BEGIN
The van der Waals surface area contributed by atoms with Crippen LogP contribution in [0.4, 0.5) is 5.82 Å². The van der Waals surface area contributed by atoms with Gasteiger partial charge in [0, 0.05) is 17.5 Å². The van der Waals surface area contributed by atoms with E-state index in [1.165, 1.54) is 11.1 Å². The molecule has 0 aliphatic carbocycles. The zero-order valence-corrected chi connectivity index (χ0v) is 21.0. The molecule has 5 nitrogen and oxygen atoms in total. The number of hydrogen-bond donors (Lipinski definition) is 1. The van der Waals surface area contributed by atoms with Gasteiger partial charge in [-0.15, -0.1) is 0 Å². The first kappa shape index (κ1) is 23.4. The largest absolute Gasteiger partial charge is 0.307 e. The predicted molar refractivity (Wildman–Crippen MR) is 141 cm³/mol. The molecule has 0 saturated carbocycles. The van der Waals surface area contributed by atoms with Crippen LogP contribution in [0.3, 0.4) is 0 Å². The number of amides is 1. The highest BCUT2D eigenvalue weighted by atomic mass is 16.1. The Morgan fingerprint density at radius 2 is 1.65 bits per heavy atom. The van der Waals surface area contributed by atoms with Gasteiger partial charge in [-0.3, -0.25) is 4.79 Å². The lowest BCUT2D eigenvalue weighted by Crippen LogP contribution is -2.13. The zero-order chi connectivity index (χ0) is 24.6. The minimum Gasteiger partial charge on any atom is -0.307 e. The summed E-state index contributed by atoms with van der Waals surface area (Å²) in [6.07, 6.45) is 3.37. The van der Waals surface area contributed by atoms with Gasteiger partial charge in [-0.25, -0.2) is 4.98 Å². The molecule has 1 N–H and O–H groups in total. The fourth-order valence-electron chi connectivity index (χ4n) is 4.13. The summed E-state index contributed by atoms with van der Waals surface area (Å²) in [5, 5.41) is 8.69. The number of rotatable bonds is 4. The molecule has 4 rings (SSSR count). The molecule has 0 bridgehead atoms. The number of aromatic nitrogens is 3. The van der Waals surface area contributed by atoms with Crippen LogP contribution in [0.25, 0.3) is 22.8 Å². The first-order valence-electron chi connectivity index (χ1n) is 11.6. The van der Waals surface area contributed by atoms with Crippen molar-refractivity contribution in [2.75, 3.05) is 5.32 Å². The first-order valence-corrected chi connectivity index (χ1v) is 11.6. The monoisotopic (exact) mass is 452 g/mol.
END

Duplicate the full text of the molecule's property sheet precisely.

The van der Waals surface area contributed by atoms with Crippen LogP contribution in [0.4, 0.5) is 5.82 Å². The van der Waals surface area contributed by atoms with Gasteiger partial charge in [0, 0.05) is 17.5 Å². The van der Waals surface area contributed by atoms with E-state index in [1.165, 1.54) is 11.1 Å². The molecule has 0 aliphatic carbocycles. The zero-order valence-corrected chi connectivity index (χ0v) is 21.0. The molecule has 5 nitrogen and oxygen atoms in total. The number of hydrogen-bond donors (Lipinski definition) is 1. The van der Waals surface area contributed by atoms with Gasteiger partial charge in [-0.15, -0.1) is 0 Å². The first kappa shape index (κ1) is 23.4. The largest absolute Gasteiger partial charge is 0.307 e. The predicted molar refractivity (Wildman–Crippen MR) is 141 cm³/mol. The molecule has 0 saturated carbocycles. The van der Waals surface area contributed by atoms with Crippen LogP contribution in [0.3, 0.4) is 0 Å². The number of amides is 1. The highest BCUT2D eigenvalue weighted by atomic mass is 16.1. The Morgan fingerprint density at radius 2 is 1.65 bits per heavy atom. The van der Waals surface area contributed by atoms with Gasteiger partial charge in [-0.3, -0.25) is 4.79 Å². The lowest BCUT2D eigenvalue weighted by Crippen LogP contribution is -2.13. The zero-order chi connectivity index (χ0) is 24.6. The minimum Gasteiger partial charge on any atom is -0.307 e. The summed E-state index contributed by atoms with van der Waals surface area (Å²) in [6.07, 6.45) is 3.37. The van der Waals surface area contributed by atoms with Gasteiger partial charge in [-0.25, -0.2) is 4.98 Å². The molecule has 1 N–H and O–H groups in total. The fourth-order valence-electron chi connectivity index (χ4n) is 4.13. The summed E-state index contributed by atoms with van der Waals surface area (Å²) in [5, 5.41) is 8.69. The number of rotatable bonds is 4. The molecule has 4 rings (SSSR count). The molecule has 0 bridgehead atoms. The number of aromatic nitrogens is 3. The van der Waals surface area contributed by atoms with Crippen LogP contribution in [0.25, 0.3) is 22.8 Å². The first-order valence-electron chi connectivity index (χ1n) is 11.6. The van der Waals surface area contributed by atoms with Crippen molar-refractivity contribution in [2.75, 3.05) is 5.32 Å². The first-order valence-corrected chi connectivity index (χ1v) is 11.6. The monoisotopic (exact) mass is 452 g/mol.